Few people in our industry would debate the fact that data center consolidation, server virtualization, and storage-over-Ethernet are changing data center network architectures. There is also general consensus around the concept of more "flat" data center networks providing flow-based, non-blocking, shortest path, network fabrics.
Unfortunately, this is where technical harmony meets industry spin. Talk to engineers or academics, and your likely to hear a debate about the merits of IEEE's Shortest Path Bridging (SPB) and the IETF's Transparent Interconnect of Lots of Links (TRILL). Cisco, the big kahuna of networking, currently pays lip-service to Trill by offering Trill-like functionality (Note: Many engineers believe that Cisco's Trill-like functionality is much closer to SPB than Trill) as part of FabricPath but Cisco has something called "Jawbreaker" on the horizon which may steer the company toward a more proprietary offering (note: Cisco has been quiet on Jawbreaker so I am admittedly guessing here). Juniper has openly shun both SPB and Trill (for now) and is pushing its proprietary QFabric. Ditto for Brocade with its Virtual Cluster Switching (VCS). HP says it will support both standards (which seems like a stall tactic to me until one or the other standard wins but again this is just my opinion).
Attention networking industry: This techno-geek debate is only confusing your customers and prospects. Most organizations don't care how you flatten the network, they simply want something that works and supports their business processes. Yes, I know that this is an over simplification and they also want low-latency, a converged fabric, better scale, ease-of-management, etc. That said, technical debates and acronym soup aren't helping your customers achieve -- or even plan for -- these goals.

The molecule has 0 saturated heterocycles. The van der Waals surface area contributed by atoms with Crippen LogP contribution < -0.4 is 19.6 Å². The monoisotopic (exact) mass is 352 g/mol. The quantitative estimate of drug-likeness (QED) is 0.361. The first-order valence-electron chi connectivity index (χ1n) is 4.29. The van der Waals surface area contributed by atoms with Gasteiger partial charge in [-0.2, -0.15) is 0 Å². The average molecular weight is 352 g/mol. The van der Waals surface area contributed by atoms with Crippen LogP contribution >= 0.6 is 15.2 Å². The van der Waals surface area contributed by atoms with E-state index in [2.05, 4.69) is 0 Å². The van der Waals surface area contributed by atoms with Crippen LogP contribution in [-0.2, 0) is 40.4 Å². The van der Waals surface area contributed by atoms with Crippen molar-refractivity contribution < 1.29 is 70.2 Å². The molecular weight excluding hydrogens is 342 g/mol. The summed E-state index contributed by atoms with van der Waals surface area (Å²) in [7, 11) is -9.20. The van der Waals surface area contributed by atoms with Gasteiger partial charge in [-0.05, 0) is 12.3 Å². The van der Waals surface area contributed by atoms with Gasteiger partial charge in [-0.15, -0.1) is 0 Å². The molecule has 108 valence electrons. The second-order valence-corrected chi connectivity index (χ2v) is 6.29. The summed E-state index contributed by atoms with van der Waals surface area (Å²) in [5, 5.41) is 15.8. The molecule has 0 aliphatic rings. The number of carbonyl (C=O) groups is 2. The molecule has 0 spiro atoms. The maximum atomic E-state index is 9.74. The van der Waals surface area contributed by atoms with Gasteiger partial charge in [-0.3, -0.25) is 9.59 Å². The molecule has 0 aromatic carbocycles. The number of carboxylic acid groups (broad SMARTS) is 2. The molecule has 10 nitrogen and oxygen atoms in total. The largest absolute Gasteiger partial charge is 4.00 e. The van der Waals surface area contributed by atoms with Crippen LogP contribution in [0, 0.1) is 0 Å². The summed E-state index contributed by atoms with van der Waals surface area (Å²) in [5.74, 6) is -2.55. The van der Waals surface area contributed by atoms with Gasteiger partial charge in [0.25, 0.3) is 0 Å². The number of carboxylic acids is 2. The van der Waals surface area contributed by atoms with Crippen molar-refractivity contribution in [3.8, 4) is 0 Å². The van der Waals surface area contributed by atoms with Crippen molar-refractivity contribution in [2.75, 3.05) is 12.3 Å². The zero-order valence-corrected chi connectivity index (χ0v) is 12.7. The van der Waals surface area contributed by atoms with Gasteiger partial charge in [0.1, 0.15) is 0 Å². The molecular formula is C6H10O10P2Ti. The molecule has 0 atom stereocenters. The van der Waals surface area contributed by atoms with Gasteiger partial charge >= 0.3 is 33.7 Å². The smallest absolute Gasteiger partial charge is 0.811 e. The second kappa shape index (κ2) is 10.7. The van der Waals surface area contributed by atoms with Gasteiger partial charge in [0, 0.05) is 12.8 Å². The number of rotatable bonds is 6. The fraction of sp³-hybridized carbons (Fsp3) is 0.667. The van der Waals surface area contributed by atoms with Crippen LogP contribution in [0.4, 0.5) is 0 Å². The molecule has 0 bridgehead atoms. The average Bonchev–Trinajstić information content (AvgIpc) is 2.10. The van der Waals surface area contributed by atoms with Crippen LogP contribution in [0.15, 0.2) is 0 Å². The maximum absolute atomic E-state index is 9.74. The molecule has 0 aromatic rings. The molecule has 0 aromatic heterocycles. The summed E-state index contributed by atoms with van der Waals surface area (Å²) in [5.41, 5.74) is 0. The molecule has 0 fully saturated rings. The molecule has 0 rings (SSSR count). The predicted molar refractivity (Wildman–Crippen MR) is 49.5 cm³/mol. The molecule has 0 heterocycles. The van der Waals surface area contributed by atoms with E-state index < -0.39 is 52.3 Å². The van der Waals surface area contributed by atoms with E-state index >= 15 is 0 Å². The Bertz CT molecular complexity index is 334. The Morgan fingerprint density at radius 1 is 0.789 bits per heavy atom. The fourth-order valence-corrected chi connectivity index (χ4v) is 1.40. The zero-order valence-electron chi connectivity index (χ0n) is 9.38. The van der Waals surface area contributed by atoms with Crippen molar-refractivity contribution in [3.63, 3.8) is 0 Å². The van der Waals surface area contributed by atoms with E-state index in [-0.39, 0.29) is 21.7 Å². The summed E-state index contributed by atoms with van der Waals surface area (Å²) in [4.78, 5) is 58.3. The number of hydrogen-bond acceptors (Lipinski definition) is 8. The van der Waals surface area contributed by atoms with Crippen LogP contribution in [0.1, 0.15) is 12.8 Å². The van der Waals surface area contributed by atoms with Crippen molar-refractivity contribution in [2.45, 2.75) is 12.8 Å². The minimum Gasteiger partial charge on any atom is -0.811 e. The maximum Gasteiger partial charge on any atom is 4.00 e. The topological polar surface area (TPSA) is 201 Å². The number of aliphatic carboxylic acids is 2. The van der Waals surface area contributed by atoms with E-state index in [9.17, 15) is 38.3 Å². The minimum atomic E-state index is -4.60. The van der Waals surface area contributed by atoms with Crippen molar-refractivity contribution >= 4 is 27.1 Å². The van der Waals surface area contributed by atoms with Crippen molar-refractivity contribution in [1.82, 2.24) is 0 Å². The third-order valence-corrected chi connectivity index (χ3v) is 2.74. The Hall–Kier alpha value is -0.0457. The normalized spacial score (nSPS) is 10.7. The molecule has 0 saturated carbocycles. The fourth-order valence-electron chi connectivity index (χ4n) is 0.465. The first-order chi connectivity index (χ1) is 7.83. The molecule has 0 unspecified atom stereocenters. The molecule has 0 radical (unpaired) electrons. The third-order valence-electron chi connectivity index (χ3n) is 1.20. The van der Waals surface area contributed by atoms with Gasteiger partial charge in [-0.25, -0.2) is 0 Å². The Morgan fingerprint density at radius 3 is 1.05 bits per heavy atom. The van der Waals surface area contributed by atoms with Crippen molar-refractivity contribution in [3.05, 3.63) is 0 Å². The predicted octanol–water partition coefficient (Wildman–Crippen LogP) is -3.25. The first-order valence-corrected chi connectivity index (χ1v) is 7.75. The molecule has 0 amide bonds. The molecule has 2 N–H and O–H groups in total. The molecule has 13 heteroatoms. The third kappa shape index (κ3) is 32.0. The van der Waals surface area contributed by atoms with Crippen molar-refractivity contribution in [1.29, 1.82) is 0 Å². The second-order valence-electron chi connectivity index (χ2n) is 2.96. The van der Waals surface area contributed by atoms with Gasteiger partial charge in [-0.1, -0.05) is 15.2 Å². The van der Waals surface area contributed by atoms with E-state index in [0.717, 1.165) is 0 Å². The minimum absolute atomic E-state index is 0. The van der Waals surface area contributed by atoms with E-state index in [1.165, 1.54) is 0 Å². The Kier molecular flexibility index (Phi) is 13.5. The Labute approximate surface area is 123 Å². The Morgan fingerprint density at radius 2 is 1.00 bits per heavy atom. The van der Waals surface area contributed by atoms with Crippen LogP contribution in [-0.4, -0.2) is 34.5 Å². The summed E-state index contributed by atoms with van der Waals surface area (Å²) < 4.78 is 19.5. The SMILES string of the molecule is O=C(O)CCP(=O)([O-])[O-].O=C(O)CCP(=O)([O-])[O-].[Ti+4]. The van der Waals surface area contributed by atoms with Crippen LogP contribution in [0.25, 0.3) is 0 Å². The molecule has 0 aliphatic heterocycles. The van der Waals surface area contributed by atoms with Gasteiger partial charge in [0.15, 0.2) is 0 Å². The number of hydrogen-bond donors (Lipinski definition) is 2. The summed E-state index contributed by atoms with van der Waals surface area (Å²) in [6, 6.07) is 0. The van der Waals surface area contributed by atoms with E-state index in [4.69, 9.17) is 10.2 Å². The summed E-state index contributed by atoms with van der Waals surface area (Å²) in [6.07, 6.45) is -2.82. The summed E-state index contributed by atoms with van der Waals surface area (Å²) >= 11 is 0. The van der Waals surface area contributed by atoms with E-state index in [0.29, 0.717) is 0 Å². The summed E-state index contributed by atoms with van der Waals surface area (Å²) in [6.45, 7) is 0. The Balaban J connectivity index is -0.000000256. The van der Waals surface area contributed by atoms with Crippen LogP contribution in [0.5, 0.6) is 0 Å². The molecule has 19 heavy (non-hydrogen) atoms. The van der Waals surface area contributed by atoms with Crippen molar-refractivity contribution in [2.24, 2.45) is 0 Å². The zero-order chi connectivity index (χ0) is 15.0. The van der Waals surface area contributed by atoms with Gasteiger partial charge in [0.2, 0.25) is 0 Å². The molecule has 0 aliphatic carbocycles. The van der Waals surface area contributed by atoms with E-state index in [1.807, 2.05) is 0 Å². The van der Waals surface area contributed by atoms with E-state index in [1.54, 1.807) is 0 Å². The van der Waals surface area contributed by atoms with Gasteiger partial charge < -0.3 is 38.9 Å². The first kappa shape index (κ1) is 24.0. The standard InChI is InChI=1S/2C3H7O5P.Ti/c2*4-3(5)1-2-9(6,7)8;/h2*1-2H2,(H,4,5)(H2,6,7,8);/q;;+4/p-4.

A couple of other thoughts here:
1. This technical mumbo-jumbo plays right into the hands of Cisco. Why? It already owns the customer and Cisco knows how to sell. When the industry offers confusion, long-time Cisco customers may tend to stick to their comfort zone. Said another way, it is far easier for Cisco to upgrade an existing customer than it is for a competitor to convince them (with technical and confusing rhetoric) to go in another direction.
2. By eschewing SPB and Trill, Juniper is taking a bit of a risk but technical transition plays to Juniper's innovative strength. Big data centers are full of the geekiest of geeks who are most likely to be enamored by Juniper's QFabric innovative story (Note: Arista fits here as well).
3. I really like Extreme Network's position in this industry discussion. Rather than stick its neck out with Trill or SPB, Extreme is talking to customers about Multi-Switch Link Aggregation (M-LAG) which addresses historical Spanning Tree limitations by creating active/active network paths for load balancing and redundancy. In this way, Extreme (and others like Arista and Force 10) and bringing the discussion back to what networking functions can be used today rather than dwell on what to expect 18-24 months from now. One note of clarification: Extreme is not saying that it is going with M-LAG rather than SPB or Trill. Like HP, Extreme is letting the standards smoke (and mirrors in this case) clear.
4. Regardless of whether SPB or Trill wins, data center fabric functionality will ultimately require new hardware from most vendors. I know Enterasys is SPB-ready meaning that it will offer a software upgrade for SPB on existing hardware. I'm sure others can do the same albeit from their latest hardware only.
5. Aside from confusion about future standards and technologies, most network engineers I talk to have no idea how to get there from where they are today. Eliminate network tiers? Learn L2 routing protocols? Ultimately, professional services vendors like Unisys, CSC, and IBM Global Services may end up raking in the early profits from next-generation data center network advances.